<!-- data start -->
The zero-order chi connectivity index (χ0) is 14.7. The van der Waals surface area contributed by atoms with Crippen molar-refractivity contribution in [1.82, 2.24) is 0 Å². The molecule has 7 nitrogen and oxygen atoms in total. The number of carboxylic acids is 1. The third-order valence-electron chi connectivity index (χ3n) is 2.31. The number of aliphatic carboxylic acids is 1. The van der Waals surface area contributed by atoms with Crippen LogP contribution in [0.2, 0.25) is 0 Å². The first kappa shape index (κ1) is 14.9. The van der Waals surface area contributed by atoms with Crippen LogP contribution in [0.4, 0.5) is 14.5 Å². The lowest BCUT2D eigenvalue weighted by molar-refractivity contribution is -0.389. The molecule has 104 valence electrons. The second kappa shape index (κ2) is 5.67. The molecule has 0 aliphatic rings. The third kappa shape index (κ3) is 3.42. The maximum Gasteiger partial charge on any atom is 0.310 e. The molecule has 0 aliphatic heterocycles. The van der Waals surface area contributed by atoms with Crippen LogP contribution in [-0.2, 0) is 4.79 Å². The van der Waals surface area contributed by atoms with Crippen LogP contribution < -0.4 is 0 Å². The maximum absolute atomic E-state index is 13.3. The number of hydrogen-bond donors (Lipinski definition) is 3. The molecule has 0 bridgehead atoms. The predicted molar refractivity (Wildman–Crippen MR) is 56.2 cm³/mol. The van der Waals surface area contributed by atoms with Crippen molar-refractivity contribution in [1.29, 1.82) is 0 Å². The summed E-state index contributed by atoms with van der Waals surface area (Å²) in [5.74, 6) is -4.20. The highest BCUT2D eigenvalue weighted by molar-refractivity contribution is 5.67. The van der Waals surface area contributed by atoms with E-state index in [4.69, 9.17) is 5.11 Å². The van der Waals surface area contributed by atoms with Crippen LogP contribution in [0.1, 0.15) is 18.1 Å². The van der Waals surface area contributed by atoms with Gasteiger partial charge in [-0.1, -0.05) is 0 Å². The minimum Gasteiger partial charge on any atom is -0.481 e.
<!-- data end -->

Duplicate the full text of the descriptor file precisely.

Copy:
The zero-order chi connectivity index (χ0) is 14.7. The van der Waals surface area contributed by atoms with Crippen molar-refractivity contribution in [1.82, 2.24) is 0 Å². The molecule has 7 nitrogen and oxygen atoms in total. The number of carboxylic acids is 1. The third-order valence-electron chi connectivity index (χ3n) is 2.31. The number of aliphatic carboxylic acids is 1. The van der Waals surface area contributed by atoms with Crippen LogP contribution in [0.2, 0.25) is 0 Å². The first kappa shape index (κ1) is 14.9. The van der Waals surface area contributed by atoms with Crippen LogP contribution in [0.4, 0.5) is 14.5 Å². The lowest BCUT2D eigenvalue weighted by molar-refractivity contribution is -0.389. The molecule has 104 valence electrons. The second kappa shape index (κ2) is 5.67. The molecule has 0 aliphatic rings. The third kappa shape index (κ3) is 3.42. The maximum Gasteiger partial charge on any atom is 0.310 e. The molecule has 0 aliphatic heterocycles. The van der Waals surface area contributed by atoms with Crippen LogP contribution in [-0.2, 0) is 4.79 Å². The van der Waals surface area contributed by atoms with Crippen LogP contribution < -0.4 is 0 Å². The maximum absolute atomic E-state index is 13.3. The number of hydrogen-bond donors (Lipinski definition) is 3. The molecule has 0 bridgehead atoms. The predicted molar refractivity (Wildman–Crippen MR) is 56.2 cm³/mol. The van der Waals surface area contributed by atoms with Crippen molar-refractivity contribution in [1.29, 1.82) is 0 Å². The summed E-state index contributed by atoms with van der Waals surface area (Å²) in [5.74, 6) is -4.20. The highest BCUT2D eigenvalue weighted by molar-refractivity contribution is 5.67. The van der Waals surface area contributed by atoms with E-state index in [4.69, 9.17) is 5.11 Å². The van der Waals surface area contributed by atoms with Crippen LogP contribution in [0.1, 0.15) is 18.1 Å². The van der Waals surface area contributed by atoms with Gasteiger partial charge in [-0.1, -0.05) is 0 Å². The minimum Gasteiger partial charge on any atom is -0.481 e.